After recently opening a store in the Miami design district, Waterworks is pleasing me again with the debut of their Henry collection. Named after that most famous of Henrys-Henry Ford-the suite of bath fittings is "influenced by the connection of industry and art." And this is a combination I love: see the work of Get Back Inc., for example, or the Spaghetti Chandelier. Two major influences stand behind the Henry collection: Walter Gropius, founder of the Bahaus school, and "the spirit of industrial design before 1940." On the one hand, we've got the artistic heritage of Gropius, with his emphasis on design elements, distilling everything down into squares, triangles, and circles and primary colors.
Henry Collection. Designed by Waterworks.
On the other hand, we've got the very American celebration of the machine age, a focus on the beauty of construction and moving parts that we might call the technological sublime (see David Nye for a book-length study). The result of this fusion is a 33-piece collection of fittings characterized by "a respect for basic geometric forms and a deliberate attention to austerity."
The Henry collection consists of bathroom and bathtub faucets, as well as shower systems-all of which pay tribute to art and utility. Fitting come in different finishes, including nickel and unlacquered brass, or, as with other Waterworks products, you can request specific finishings to better suit your design aesthetic. The graceful curve of the Henry Gooseneck Wall Mounted Shower reminds me of the top arc in the A of Herbert Bayer's Universal typeface. The Low Profile Lavatory Faucet with Cross Handles, featuring a prominent X shape in the handles, harkens back to the nuts and bolts of an assembly line. Everywhere in the Henry collection you see the twin ghosts of art and industry: "Geometric angles and deep curves-including pronounced hexagonal nuts, arched spouts and sleek marble and teak gland cover options-create a fitting with deep modernist origins and character." The Henry collection also includes two light fixtures, both of which celebrate the bulb as an object: the electrical sublime is on display in the Ceiling Mounted Sconce, which simply gives a round backdrop to the incandescent globe; and in the Pendant with Hand Blown Glass Shade, whose transparent cup makes a display of the bulb, as with a bell jar.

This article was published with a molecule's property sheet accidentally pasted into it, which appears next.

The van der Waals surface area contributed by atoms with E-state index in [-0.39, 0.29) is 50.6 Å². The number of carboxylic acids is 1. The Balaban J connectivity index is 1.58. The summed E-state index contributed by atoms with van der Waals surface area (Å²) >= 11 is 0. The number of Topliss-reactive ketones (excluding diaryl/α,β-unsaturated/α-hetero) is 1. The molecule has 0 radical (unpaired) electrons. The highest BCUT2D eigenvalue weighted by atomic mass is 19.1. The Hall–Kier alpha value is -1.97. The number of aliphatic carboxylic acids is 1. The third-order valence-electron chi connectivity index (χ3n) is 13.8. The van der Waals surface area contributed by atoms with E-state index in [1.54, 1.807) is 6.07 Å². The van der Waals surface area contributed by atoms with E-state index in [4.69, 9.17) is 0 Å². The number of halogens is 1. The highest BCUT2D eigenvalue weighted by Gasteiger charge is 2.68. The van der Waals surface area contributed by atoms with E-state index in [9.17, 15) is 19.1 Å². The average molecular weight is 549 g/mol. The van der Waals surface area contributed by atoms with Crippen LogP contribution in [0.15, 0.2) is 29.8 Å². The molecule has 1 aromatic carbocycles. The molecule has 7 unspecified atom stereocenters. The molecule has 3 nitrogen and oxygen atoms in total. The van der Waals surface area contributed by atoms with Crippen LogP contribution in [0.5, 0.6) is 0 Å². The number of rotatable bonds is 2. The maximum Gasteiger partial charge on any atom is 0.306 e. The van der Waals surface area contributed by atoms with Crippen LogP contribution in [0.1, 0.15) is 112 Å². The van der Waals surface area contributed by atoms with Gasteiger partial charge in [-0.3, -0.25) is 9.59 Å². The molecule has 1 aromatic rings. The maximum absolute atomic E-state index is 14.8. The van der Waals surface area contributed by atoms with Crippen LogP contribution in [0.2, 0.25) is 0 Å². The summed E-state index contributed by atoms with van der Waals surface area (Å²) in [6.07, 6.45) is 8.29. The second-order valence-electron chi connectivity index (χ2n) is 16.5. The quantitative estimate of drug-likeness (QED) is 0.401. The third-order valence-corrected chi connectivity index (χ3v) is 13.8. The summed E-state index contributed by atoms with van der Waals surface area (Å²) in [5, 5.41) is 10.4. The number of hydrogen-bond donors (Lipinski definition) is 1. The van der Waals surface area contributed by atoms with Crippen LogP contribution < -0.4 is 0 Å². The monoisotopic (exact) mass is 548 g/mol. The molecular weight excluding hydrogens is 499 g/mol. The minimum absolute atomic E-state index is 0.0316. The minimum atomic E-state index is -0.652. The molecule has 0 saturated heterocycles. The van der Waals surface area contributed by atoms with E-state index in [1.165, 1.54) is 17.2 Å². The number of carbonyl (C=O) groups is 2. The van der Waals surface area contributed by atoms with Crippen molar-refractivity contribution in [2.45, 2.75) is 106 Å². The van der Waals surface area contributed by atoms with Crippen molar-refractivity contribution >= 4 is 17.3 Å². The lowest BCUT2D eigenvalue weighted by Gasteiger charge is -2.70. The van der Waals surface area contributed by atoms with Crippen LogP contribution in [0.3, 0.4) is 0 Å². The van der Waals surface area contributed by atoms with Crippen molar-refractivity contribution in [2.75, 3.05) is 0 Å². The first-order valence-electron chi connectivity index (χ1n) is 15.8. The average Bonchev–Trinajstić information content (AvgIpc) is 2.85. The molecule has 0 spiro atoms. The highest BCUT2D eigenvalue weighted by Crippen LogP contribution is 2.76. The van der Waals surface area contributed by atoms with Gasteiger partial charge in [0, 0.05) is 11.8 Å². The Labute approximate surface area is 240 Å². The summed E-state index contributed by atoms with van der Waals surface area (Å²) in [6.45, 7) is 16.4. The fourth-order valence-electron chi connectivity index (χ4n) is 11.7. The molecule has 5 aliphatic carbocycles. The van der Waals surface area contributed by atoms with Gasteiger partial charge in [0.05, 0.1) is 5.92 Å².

To accompany the Henry collection, Waterworks simultaneously released Grove Brickworks, a line of glazed bricks in 13 colors using a warm palette of grays and blues. With "inherent pin holes and irregular surfaces," Grove Brickworks recalls a time before mass-produced uniformity, when variability was more of an asset than a drawback. Here it is the luminous finish that elevates the ingots beyond their matter: "The unique glazed brick, transforms the utilitarian building material into a surface with subtle and textural cladding."
Via Cool Hunting.